I like to think of myself as a fairly logical person. After all, I did pass my university logic class with flying colors and logic games were so great that they made the LSAT seem fun. For me, that’s part of the appeal of Judaism – logic, arguments, explanations – Judaism just makes sense! Or does it?
In this week’s parsha we encounter quite a few laws that don’t seem to have any logic at all. In fact, the laws concerning the red heifer are downright paradoxical. How can it make sense that something that contaminates the Kohen is used to purify the people? Why should contact with a dead body – any dead body, even that of your parents or, G-d forbid, your child – make you spiritually impure? And how is it that contact – even a simple touch – with a spiritually impure person could make someone else spiritually impure? Really, these, and many other laws in the Torah, don’t seem to make any sense. They’re certainly illogical. So what’s going on?
When Rabbi Ben and I first went to India, he warned me: “In India, the logic is that there is no logic.” It didn’t take long to understand what he meant. Even simple tasks that we take for granted in the first world suddenly became a huge challenge. I could write pages on end about the crazy experiences we had, but Rabbi Ben often tells a story from his first (solo) trip to India that I think illustrates the point best of all. One day, he went to get some papaya juice. He was the only one in the shop, but after 20 minutes of waiting, he still didn’t have his juice. He went up to the owner, saying, “If you’re waiting for the papaya to grow, it’s ok, I’ll get something else!” “Oh, so sorry sir,” said the proprietor with a waggle of his head, “but we have no papaya today. Someone has gone to market to purchase one.” What normal restaurant would keep its only customer waiting while an employee went – on foot – to the market to purchase the necessary ingredients? Why wouldn’t they just tell him it’s not available, or at least let him know it’ll be a long wait? Because it wouldn’t even occur to them. In India, that’s just the way things are: there’s no logic and they don’t make any sense.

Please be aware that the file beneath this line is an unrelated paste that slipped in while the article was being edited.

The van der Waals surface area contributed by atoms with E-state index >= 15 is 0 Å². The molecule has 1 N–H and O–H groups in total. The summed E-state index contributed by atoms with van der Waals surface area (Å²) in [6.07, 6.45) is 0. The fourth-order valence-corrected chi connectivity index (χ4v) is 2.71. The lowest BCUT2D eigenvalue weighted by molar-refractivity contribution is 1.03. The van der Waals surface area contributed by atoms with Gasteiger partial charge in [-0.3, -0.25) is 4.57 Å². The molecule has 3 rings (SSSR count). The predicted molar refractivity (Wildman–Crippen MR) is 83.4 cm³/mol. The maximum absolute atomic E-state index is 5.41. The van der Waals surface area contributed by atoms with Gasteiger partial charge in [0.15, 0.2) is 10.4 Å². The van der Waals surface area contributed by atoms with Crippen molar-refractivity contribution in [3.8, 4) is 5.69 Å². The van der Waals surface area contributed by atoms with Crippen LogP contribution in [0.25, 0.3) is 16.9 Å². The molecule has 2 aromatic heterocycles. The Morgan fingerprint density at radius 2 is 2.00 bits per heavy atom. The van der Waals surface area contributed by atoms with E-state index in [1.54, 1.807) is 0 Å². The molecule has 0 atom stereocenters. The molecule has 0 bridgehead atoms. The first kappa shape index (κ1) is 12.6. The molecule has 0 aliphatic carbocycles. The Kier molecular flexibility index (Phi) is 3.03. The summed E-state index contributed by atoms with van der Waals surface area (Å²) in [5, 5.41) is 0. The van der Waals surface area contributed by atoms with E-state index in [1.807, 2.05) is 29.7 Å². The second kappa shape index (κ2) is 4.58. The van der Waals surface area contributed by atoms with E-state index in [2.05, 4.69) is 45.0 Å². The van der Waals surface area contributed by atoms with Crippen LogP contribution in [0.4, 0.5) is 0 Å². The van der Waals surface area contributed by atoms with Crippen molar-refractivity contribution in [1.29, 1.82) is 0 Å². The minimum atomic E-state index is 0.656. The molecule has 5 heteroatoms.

It seems to me that many things in this world are outside of the confines of logic. So many things don’t make any sense, seem very strange, are downright illogical. The way banks have responded to homeowners’ financial distress in the U.S. – by raising interest rates and foreclosing on drastically devalued homes – helped nobody and even hurt the banks. It doesn’t make sense. And what about a fight you’ve had with your parents, friends, siblings, or spouse? We often get emotional and logic goes out the window… and sometimes that’s the very best. Not everything in this world is logical and not everything needs to be. So why should we expect G-d, in all His wisdom, to give us a Torah that does not match our own real-world experiences?
To take this a step further, I will admit gladly that many people will disagree with the assessment that India has no logic. Instead, it is a different type of logic: Indian logic. To the Indian person, the most sensible thing to do when someone orders a dish for which you do not have the main ingredient is to go to the market to buy it. That your customer might wait a long time is unimportant – in India, few people are in such a big hurry. And, after all, the employees in the shop don’t have anything better to do when there are no other customers around, so why not? In some way, it makes sense, just not to our culture… so it’s hard to understand.
If it is so difficult even to understand the logic of another culture, then how could we possibly expect to understand G-d’s logic? He’s way out of our league, much more so than Indians are. That a commandment in the Torah does not make sense does not mean there is something wrong with it, or with our following it. If we don’t understand something in the Torah, the flaw is within us… and if we aren’t able to figure it out, the best we can do is just to have faith. Until moshiach comes and all is revealed to us, we will simply have to trust in something bigger and infinitely more intelligent than ourselves.